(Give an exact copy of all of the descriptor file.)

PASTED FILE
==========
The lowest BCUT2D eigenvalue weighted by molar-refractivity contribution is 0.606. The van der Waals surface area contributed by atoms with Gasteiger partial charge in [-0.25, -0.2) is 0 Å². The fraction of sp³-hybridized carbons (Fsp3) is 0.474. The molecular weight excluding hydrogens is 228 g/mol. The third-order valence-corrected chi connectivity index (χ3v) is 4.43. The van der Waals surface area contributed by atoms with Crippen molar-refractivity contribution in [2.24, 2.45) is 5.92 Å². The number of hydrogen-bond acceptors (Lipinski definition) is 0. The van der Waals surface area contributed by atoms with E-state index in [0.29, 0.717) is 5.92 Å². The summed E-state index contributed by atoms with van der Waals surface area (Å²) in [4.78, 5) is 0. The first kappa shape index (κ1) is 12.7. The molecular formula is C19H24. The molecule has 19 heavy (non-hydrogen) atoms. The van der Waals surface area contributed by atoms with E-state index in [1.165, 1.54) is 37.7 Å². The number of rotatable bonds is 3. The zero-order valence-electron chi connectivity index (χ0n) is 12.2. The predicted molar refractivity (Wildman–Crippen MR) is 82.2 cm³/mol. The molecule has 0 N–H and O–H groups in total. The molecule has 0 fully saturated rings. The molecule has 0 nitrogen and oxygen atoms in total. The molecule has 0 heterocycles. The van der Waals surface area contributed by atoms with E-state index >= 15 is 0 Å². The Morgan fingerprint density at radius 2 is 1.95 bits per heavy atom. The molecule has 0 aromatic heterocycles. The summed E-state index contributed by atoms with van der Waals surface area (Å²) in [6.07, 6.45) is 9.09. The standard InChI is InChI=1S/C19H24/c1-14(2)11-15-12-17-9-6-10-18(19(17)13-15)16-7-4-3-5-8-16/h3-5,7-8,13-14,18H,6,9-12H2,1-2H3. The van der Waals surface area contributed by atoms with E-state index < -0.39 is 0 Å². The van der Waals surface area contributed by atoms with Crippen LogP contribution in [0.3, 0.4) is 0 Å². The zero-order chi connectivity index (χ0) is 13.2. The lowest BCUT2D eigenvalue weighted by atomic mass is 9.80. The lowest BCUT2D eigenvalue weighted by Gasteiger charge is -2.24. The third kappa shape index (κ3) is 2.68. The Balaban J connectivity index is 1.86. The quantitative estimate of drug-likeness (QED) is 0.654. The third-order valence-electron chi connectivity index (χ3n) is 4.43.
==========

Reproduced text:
The lowest BCUT2D eigenvalue weighted by molar-refractivity contribution is 0.606. The van der Waals surface area contributed by atoms with Gasteiger partial charge in [-0.25, -0.2) is 0 Å². The fraction of sp³-hybridized carbons (Fsp3) is 0.474. The molecular weight excluding hydrogens is 228 g/mol. The third-order valence-corrected chi connectivity index (χ3v) is 4.43. The van der Waals surface area contributed by atoms with Crippen molar-refractivity contribution in [2.24, 2.45) is 5.92 Å². The number of hydrogen-bond acceptors (Lipinski definition) is 0. The van der Waals surface area contributed by atoms with E-state index in [0.29, 0.717) is 5.92 Å². The summed E-state index contributed by atoms with van der Waals surface area (Å²) in [4.78, 5) is 0. The first kappa shape index (κ1) is 12.7. The molecular formula is C19H24. The molecule has 19 heavy (non-hydrogen) atoms. The van der Waals surface area contributed by atoms with E-state index in [1.165, 1.54) is 37.7 Å². The number of rotatable bonds is 3. The zero-order valence-electron chi connectivity index (χ0n) is 12.2. The predicted molar refractivity (Wildman–Crippen MR) is 82.2 cm³/mol. The molecule has 0 N–H and O–H groups in total. The molecule has 0 fully saturated rings. The molecule has 0 nitrogen and oxygen atoms in total. The molecule has 0 heterocycles. The van der Waals surface area contributed by atoms with E-state index >= 15 is 0 Å². The Morgan fingerprint density at radius 2 is 1.95 bits per heavy atom. The molecule has 0 aromatic heterocycles. The summed E-state index contributed by atoms with van der Waals surface area (Å²) in [6.07, 6.45) is 9.09. The standard InChI is InChI=1S/C19H24/c1-14(2)11-15-12-17-9-6-10-18(19(17)13-15)16-7-4-3-5-8-16/h3-5,7-8,13-14,18H,6,9-12H2,1-2H3. The van der Waals surface area contributed by atoms with E-state index < -0.39 is 0 Å². The van der Waals surface area contributed by atoms with Crippen LogP contribution in [0.3, 0.4) is 0 Å². The zero-order chi connectivity index (χ0) is 13.2. The lowest BCUT2D eigenvalue weighted by atomic mass is 9.80. The lowest BCUT2D eigenvalue weighted by Gasteiger charge is -2.24. The third kappa shape index (κ3) is 2.68. The Balaban J connectivity index is 1.86. The quantitative estimate of drug-likeness (QED) is 0.654. The third-order valence-electron chi connectivity index (χ3n) is 4.43.